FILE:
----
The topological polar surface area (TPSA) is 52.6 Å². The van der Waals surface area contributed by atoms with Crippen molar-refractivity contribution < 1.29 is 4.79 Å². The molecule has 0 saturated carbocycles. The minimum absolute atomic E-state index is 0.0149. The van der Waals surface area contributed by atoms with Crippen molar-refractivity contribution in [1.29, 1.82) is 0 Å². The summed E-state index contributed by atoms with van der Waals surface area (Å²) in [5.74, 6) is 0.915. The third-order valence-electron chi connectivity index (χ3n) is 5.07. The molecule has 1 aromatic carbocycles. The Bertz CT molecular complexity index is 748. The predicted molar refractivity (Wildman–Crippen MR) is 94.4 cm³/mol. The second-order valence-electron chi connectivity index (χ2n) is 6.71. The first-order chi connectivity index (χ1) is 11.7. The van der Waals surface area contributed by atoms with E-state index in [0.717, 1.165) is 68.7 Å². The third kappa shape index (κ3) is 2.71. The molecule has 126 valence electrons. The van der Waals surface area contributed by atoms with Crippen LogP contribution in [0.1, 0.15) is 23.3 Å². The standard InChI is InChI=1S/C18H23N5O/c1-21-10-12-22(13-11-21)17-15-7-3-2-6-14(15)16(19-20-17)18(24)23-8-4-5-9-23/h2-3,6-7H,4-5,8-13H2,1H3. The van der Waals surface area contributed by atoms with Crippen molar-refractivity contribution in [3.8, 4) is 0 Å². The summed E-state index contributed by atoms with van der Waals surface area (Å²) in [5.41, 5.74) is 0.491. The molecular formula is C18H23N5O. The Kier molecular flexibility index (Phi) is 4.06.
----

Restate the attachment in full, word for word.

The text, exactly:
The topological polar surface area (TPSA) is 52.6 Å². The van der Waals surface area contributed by atoms with Crippen molar-refractivity contribution < 1.29 is 4.79 Å². The molecule has 0 saturated carbocycles. The minimum absolute atomic E-state index is 0.0149. The van der Waals surface area contributed by atoms with Crippen molar-refractivity contribution in [1.29, 1.82) is 0 Å². The summed E-state index contributed by atoms with van der Waals surface area (Å²) in [5.74, 6) is 0.915. The third-order valence-electron chi connectivity index (χ3n) is 5.07. The molecule has 1 aromatic carbocycles. The Bertz CT molecular complexity index is 748. The predicted molar refractivity (Wildman–Crippen MR) is 94.4 cm³/mol. The second-order valence-electron chi connectivity index (χ2n) is 6.71. The first-order chi connectivity index (χ1) is 11.7. The van der Waals surface area contributed by atoms with E-state index in [0.717, 1.165) is 68.7 Å². The third kappa shape index (κ3) is 2.71. The molecule has 126 valence electrons. The van der Waals surface area contributed by atoms with Crippen LogP contribution in [0.1, 0.15) is 23.3 Å². The standard InChI is InChI=1S/C18H23N5O/c1-21-10-12-22(13-11-21)17-15-7-3-2-6-14(15)16(19-20-17)18(24)23-8-4-5-9-23/h2-3,6-7H,4-5,8-13H2,1H3. The van der Waals surface area contributed by atoms with Crippen molar-refractivity contribution in [3.8, 4) is 0 Å². The summed E-state index contributed by atoms with van der Waals surface area (Å²) in [5.41, 5.74) is 0.491. The molecular formula is C18H23N5O. The Kier molecular flexibility index (Phi) is 4.06.